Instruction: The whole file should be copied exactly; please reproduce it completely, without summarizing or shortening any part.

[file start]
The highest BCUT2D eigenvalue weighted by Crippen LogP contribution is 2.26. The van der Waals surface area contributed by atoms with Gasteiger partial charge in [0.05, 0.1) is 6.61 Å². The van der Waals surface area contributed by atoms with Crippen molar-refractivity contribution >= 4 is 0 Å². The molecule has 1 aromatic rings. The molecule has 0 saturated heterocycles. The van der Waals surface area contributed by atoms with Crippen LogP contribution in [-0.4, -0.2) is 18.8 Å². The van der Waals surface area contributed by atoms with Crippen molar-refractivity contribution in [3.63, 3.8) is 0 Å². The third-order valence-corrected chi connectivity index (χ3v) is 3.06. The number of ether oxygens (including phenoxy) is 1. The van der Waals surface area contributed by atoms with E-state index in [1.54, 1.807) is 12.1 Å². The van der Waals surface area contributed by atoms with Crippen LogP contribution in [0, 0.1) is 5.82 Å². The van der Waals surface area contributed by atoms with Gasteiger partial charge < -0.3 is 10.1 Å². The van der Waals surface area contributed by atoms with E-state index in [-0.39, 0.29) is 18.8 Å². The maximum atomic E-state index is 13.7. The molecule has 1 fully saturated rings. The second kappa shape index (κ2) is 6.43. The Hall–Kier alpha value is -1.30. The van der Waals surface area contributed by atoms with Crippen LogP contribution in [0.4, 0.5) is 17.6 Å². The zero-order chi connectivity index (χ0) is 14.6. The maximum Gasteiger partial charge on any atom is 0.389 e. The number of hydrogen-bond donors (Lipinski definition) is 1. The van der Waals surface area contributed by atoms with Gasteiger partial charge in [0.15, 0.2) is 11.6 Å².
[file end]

The highest BCUT2D eigenvalue weighted by Crippen LogP contribution is 2.26. The van der Waals surface area contributed by atoms with Gasteiger partial charge in [0.05, 0.1) is 6.61 Å². The van der Waals surface area contributed by atoms with Crippen molar-refractivity contribution >= 4 is 0 Å². The molecule has 1 aromatic rings. The molecule has 0 saturated heterocycles. The van der Waals surface area contributed by atoms with Crippen LogP contribution in [-0.4, -0.2) is 18.8 Å². The van der Waals surface area contributed by atoms with Crippen molar-refractivity contribution in [3.63, 3.8) is 0 Å². The third-order valence-corrected chi connectivity index (χ3v) is 3.06. The number of ether oxygens (including phenoxy) is 1. The van der Waals surface area contributed by atoms with E-state index in [1.54, 1.807) is 12.1 Å². The van der Waals surface area contributed by atoms with Crippen LogP contribution in [0, 0.1) is 5.82 Å². The van der Waals surface area contributed by atoms with Gasteiger partial charge < -0.3 is 10.1 Å². The van der Waals surface area contributed by atoms with E-state index in [-0.39, 0.29) is 18.8 Å². The maximum atomic E-state index is 13.7. The molecule has 1 fully saturated rings. The second kappa shape index (κ2) is 6.43. The Hall–Kier alpha value is -1.30. The van der Waals surface area contributed by atoms with Crippen LogP contribution in [0.4, 0.5) is 17.6 Å². The zero-order chi connectivity index (χ0) is 14.6. The maximum Gasteiger partial charge on any atom is 0.389 e. The number of hydrogen-bond donors (Lipinski definition) is 1. The van der Waals surface area contributed by atoms with Gasteiger partial charge in [0.15, 0.2) is 11.6 Å².